• Title, Summary, Keyword: Emulsion

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Emulsion Inversion and Emulsion Transition (에멀젼 변환과 에멀젼 전이)

  • Lim, Kyung-Hee
    • Journal of the Korean Applied Science and Technology
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    • v.21 no.4
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    • pp.267-273
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    • 2004
  • It has been 40 years since emulsion inversion was observed. Emulsion inversion is a phenomenon in which O/W emulsion inverts to W/O emulsion or vice versa. In other words, the dispersed and continuous phase of an emulsion is reversed after emulsion inversion takes place. For three-phase emulsions, not only emulsion inversion but also emulsion transition has been observed. In emulsion transition the continuous phase of an emulsion remains unchanged, but the dispersed emulsion drops, which is basically a two-phase emulsion, experience emulsion inversion at a certain temperature. Such temperature is called the emulsion transition temperature. Emulsion transition was a product of theoretical speculation and was experimentally observed for a couple of ternary amphiphile/oil/water systems. This phenomenon is a novel one, which has been unreported to date. In this article emulsion inversion and emulsion transition are compared and discussed.

Formula Optimization of a Perilla-canola Oil (O/W) Emulsion and Its Potential Application as an Animal Fat Replacer in Meat Emulsion

  • Utama, Dicky Tri;Jeong, Haeseong;Kim, Juntae;Lee, Sung Ki
    • Food Science of Animal Resources
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    • v.38 no.3
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    • pp.580-592
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    • 2018
  • The formulation of an oil/water (o/w) emulsion made up of a mixture of perilla oil and canola oil (30/70 w/w) was optimized using a response surface methodology to find a replacement for animal fat in an emulsion-type meat product. A 12 run Plackett-Burman design (PBD) was applied to screen the effect of potential ingredients in the (o/w) emulsion, including polyglycerol polyricinoleate (PGPR), fish gelatin, soy protein isolate (SPI), sodium caseinate, carrageenan (CR), inulin (IN) and sodium tripolyphosphate. The PBD showed that SPI, CR and IN showed promise but required further optimization, and other ingredients did not affect the technological properties of the (o/w) emulsion. The PBD also showed that PGPR played a critical role in inhibiting an emulsion break. The level of PGPR was then fixed at 3.2% (w/w total emulsion) for an optimization study. A central composite design (CCD) was applied to optimize the addition levels of SPI, CR or IN in an (o/w) emulsion and to observe their effects on emulsion stability, cooking loss and the textural properties of a cooked meat emulsion. Significant interactions between SPI and CR increased the cooking loss in the meat emulsion. In contrast, IN showed interactions with SPI leading to a reduction in cooking loss. Thus, CR was also removed from the formulation. After optimization, the level of SPI (4.48% w/w) and IN (14% w/w) was validated, leading to a perilla-canola oil (o/w) emulsion with the ability to replace animal fat in an emulsion-type meat products.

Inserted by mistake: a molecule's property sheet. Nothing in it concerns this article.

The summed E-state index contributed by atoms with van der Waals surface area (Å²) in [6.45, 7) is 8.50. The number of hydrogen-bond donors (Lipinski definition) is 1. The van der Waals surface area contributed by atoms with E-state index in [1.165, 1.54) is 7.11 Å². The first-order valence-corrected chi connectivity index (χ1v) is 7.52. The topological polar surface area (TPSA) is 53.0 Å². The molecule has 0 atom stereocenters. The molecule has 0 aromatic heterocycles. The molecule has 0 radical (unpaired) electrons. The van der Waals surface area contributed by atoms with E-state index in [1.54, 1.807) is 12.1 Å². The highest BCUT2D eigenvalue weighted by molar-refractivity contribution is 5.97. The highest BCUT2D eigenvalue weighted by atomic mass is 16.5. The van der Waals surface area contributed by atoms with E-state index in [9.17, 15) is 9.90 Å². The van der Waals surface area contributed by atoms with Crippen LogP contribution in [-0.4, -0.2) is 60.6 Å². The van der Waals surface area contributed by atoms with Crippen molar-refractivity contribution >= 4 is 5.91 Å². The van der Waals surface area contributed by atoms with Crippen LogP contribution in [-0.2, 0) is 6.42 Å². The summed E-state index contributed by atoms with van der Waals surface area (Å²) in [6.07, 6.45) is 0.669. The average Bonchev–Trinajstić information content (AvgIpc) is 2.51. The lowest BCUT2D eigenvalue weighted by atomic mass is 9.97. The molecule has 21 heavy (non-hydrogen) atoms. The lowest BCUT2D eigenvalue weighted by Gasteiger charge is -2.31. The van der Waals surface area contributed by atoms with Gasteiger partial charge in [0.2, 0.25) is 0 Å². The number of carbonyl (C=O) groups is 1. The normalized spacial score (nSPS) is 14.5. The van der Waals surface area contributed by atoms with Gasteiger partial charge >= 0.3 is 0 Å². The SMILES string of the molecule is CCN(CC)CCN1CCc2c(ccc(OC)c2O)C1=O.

Preparation and Evaluation of Vitamine A palmitate Dry Emulsion (비타민 A 팔미틴산 건조 유제의 제조 및 평가)

  • Lee, Jong-Pyo;Han, Kun
    • Journal of Pharmaceutical Investigation
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    • v.30 no.4
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    • pp.259-266
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    • 2000
  • Vitamin A palmitate, an oily drug which has low chemical stability and is poorly absorbed in the intestine, was formulated into a novel powdered dosage form. This is designated as a redispersible dry emulsion by freeze-drying technique. Before preparing a dry emulsion, vitamin A palmitate oil in solid in water (O/S/W) emulsion with soybean oil and coconut oil using Aerosil 200 as an emulsion stabilizer and polyoxyethylene-polyoxypropylene-blockcopolymer (Pluronic F68) as a surfactant was prepared. The resultants of the stability tests indicated that vitamin A palmitate O/S/W emulsion was improved on increasing the oil content of the formulation. The resultant dry emulsion particles have a good stabilities and free flow properties and readily released the oily droplets to form stable emulsions on rehydration. The drug releasing property from the resultant dry emulsion particles was dependent on factors such as amount of oily carrier(soybean oil) and surfactant(Pluronic F68) formulated. Above 80% of vitamin A palmitate content was released from the dry emulsion for 1 hour. It was deduced that vitamin A palmitate dry emulsion was definitely suitable for oral administration, since small droplets of vitamine A palmitate from the dry emulsion may alter the drug absorption profile resulting in bioavailability enhancement.